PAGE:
Monday, 30 July 2012

Agares: development and symbolism

Credits:
Photo, concept, manipulation, frame design: GothicNarcissus
Model, hair, make up: ContessaNera
Styling: ContessaNera and GothicNarcissus
Assistant: Fabrizio Shake
Additional resources: Amptone-stock (texture), Solarka-Stock (wings)

Ever wondered why the first things people learn of a new language are swear words? Well, the answer is simple: because Agares, the Demon of Languages, loves teaching profanity! I swear, as soon as I read that part of Agares’ biography, suddenly the whole world of language studies made sense to me!
Now, jokes aside, Agares is a really important Demon to me and I wanted to do him since the beginning of the project. In “real life” I am a language student, so this is sort of a “patron Demon” of mine. Besides, he’s a very important and well defined figure in Christian demonology, being listed as a Duke or even as a King according to many sources; The Lesser Key of Solomon even states to which Choir he belonged before the fall, Virtues, which is quite rare. So the reasons to include him were many and very important.
Agares from the Dictionnaire Infernal.
Nevertheless, once I started developing the idea it appeared clear that I had to take a good steps aside from his popular depiction, not only because of his unfitting portrayal as an old man and the difficulties to include a crocodile in the picture, but mainly because of the model I chose. Although I had tried to enlist her as Jezebeth before, I decided that the part belonged rightfully to my dear friend Veronica Morphine because she’s a fellow language student and attends the same faculty as me, Interpreters and Translators (albeit in another city, unfortunately for us but very luckily for our university careers). Who better than her for that? Thus, Agares became a woman and I decided to rank her as a Countess to tribute Veronica’s nickname, ContessaNera (which means Black Countess). Once Veronica confirmed she was interested in the project, though, we had to wait forever for the actual shooting. Either one of us was always busy with some other stuff and for a reason or another we didn’t make it until last month. Which turned out to be a true blessing in disguise, because I would have probably never had the idea of a pin-up-looking Demon before.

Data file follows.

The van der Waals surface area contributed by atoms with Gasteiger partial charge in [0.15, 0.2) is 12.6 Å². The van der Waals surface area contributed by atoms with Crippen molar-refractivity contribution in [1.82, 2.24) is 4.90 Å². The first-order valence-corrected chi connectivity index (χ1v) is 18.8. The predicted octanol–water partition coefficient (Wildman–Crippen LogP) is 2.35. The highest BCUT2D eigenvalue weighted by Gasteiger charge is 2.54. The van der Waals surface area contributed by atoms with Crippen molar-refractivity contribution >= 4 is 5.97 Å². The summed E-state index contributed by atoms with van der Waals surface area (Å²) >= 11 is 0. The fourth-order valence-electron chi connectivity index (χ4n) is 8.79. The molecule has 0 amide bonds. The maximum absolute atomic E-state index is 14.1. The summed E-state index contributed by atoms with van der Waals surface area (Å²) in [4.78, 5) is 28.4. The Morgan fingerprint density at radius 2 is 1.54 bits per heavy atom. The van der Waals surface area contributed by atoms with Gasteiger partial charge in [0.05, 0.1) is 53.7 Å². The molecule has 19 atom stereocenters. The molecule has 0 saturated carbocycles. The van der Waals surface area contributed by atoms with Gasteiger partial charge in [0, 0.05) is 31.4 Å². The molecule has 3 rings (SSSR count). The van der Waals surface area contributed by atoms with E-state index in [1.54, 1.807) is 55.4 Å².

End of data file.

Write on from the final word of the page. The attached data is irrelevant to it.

The truth is: developing the visual rendition for Agares has proven an extremely difficult challenge. Languages are a totally abstract concept, so how to put it into graphics? “Dictionaries!”, said Veronica, but although it was a really funny joke… well, just no. So, there I was with no idea whatsoever about what to do, and I decided to focus on a strong visual impact on which to build a deeper concept later on. I knew the pin-up look, combined with a fitting pose and Veronica’s beautiful features and bright red hair, would have helped, so first we styled the photo and opted for the dress you see, which recalls the Fifties for a change. The next challenge was to come up with a visual element that hinted to languages and literature: the best idea we could come up with was parchments, and so we did. However, having already had experience with Mephistophel that actual writings on paper don’t stand out in a photo like this, there had to be something else to reinforce the concept.